Early Detection of Acute Renal Injury in Blood and Marrow Transplant Patients Using Urinary Proteomics
Why are we doing this research?
The purpose of this research study is to find out if urine obtained from patients who are undergoing a blood or marrow transplant, contains proteins that can help predict if the kidneys have been injured. Kidneys can be injured from the chemotherapy, from infections, and/or from other medications used during transplantation. Early detection of kidney damage and kidney failure after blood and marrow transplantation would help us to find new ways to prevent further damage as well as find new ways to treating kidney damage and kidney failure.
- Adult Studies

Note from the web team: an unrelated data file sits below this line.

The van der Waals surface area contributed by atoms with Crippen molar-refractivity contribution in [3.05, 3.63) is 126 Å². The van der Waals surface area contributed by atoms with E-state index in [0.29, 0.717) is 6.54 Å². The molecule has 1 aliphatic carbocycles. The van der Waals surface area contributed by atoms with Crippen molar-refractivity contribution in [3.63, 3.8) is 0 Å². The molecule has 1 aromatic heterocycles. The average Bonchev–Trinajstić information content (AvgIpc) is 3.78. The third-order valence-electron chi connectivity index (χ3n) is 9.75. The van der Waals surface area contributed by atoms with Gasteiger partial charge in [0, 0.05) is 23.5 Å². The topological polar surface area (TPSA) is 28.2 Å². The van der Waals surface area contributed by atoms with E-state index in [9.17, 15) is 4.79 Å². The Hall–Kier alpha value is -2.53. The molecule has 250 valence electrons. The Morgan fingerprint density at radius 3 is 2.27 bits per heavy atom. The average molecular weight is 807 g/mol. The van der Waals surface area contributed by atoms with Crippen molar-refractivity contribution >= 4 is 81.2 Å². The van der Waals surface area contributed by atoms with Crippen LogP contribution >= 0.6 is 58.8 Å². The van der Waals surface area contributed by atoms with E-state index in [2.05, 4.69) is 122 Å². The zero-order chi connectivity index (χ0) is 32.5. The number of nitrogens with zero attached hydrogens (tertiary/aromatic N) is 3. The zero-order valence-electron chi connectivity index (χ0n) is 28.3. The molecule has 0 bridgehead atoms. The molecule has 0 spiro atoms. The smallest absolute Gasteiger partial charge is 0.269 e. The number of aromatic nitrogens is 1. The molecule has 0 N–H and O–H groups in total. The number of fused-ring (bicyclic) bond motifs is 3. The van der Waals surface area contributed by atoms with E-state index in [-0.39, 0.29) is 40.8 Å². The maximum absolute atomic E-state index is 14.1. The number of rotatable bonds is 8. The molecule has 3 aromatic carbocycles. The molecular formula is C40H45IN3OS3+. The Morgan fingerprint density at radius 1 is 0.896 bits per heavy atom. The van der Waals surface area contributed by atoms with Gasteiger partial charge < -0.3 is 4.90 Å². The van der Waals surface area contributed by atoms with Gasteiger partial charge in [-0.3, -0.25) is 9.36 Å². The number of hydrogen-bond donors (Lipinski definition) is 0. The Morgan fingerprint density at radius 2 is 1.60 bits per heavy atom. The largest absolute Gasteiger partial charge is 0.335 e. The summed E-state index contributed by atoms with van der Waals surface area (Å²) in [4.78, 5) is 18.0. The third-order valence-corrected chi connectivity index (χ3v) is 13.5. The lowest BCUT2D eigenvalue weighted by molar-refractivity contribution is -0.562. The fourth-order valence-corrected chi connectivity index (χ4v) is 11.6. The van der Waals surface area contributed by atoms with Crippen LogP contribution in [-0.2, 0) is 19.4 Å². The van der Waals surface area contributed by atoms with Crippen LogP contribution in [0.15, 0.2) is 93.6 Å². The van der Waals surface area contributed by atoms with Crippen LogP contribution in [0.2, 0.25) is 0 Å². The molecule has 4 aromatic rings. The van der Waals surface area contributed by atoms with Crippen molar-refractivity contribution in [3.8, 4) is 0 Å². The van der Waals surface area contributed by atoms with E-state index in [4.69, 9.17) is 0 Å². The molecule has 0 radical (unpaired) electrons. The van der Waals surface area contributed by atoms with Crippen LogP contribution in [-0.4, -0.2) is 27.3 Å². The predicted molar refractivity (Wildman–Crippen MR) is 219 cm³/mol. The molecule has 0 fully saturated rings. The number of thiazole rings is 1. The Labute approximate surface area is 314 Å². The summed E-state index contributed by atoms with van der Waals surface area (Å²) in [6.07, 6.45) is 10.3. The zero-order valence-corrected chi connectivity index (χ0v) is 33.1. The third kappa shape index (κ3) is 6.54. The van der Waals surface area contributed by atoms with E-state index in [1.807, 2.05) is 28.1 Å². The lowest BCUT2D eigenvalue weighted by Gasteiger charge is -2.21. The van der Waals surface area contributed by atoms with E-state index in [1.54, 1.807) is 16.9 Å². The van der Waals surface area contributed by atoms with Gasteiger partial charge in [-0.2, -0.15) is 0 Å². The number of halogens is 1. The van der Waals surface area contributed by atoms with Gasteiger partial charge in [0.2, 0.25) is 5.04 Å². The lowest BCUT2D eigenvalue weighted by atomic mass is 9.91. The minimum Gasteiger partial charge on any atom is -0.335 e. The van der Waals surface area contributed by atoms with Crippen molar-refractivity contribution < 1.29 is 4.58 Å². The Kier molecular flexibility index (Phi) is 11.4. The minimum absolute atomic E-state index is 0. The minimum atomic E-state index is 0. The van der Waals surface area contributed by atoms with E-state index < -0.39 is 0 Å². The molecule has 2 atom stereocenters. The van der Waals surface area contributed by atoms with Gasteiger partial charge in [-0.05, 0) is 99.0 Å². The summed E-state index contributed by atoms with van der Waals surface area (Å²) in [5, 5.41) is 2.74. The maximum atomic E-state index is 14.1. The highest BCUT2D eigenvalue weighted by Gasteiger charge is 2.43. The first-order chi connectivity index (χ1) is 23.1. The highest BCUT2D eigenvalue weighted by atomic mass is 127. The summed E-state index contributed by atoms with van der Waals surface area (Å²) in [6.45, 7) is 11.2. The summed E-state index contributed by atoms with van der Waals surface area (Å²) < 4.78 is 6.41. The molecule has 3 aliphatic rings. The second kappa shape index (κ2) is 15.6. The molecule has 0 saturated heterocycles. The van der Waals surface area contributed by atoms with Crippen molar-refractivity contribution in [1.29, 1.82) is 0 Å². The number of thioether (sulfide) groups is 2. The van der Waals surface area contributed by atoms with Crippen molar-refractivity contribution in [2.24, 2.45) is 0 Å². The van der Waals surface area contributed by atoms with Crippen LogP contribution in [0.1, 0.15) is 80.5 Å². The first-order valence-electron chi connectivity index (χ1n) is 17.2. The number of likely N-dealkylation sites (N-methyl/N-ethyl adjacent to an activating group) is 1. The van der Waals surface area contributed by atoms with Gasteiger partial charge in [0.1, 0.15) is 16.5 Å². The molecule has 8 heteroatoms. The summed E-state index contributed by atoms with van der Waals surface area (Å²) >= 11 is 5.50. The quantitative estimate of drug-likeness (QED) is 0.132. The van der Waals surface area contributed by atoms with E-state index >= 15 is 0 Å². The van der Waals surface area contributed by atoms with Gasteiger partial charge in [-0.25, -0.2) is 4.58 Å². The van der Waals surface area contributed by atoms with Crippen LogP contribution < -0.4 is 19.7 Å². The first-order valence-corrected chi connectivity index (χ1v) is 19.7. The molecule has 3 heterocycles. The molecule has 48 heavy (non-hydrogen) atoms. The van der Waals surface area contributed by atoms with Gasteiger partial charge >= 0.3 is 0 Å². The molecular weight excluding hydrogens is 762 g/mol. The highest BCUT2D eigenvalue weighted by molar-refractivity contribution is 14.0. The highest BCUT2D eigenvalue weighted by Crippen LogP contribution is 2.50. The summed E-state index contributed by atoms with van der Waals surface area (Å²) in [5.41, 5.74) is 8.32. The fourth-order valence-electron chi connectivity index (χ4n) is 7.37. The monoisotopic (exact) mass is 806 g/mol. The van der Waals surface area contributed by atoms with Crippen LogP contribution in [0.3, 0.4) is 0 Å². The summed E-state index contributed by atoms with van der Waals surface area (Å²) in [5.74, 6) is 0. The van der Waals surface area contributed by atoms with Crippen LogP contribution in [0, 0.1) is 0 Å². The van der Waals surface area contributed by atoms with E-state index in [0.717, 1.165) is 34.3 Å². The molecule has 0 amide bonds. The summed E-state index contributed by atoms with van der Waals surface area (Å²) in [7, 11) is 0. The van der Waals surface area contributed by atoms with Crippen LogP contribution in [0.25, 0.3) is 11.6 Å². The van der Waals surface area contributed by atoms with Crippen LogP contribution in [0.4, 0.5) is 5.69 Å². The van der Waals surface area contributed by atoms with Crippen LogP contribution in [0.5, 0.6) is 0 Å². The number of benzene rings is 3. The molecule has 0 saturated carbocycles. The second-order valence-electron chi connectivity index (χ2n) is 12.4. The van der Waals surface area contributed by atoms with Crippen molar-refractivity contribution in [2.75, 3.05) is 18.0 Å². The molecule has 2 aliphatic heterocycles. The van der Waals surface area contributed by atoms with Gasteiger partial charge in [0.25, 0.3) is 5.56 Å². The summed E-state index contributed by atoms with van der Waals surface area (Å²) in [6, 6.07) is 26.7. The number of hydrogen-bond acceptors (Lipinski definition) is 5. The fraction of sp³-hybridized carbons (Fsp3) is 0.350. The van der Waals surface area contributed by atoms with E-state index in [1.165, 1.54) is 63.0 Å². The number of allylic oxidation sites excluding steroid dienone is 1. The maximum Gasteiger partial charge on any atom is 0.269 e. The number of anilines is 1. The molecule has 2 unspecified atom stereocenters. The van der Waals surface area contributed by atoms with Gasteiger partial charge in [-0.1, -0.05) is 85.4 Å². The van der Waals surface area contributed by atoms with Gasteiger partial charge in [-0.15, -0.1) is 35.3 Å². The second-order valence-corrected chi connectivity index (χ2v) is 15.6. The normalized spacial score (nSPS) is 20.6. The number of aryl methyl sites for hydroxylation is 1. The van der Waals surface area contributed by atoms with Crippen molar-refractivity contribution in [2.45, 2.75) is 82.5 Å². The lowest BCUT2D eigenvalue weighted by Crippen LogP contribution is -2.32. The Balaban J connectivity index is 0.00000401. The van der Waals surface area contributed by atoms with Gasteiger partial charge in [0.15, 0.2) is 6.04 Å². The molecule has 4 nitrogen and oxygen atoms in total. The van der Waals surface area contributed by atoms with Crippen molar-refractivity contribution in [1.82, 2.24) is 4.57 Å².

- Bone Marrow Transplantation
- Immune Deficiency and Histiocytosis
What will happen in the study?
A urine sample will be collected on the day of admission to the hospital for your transplant and then daily from day -3 through day +21 of transplant.
What are the good things that can happen from this research?
If you agree to take part in this research study, there will not be a direct medical benefit for you. The information learned from this research study may benefit other patients with an immune disorder in the future.
Will I get all the facts about the study?
If you are interested in participating in this study, you will meet with a study coordinator who will explain all of the details of the study. The study coordinator will review the consent form and will be sure that all questions are answered. The consent form describes all the procedures, risks, benefits and who to contact with questions or concerns. Study procedures will not begin until the consent has been signed by the patient (if over 18 years) or the parent/guardian of the patient.
What are the bad things that can happen from this research?
A detailed list of possible risks will be provided to those patients interested in knowing more about the study.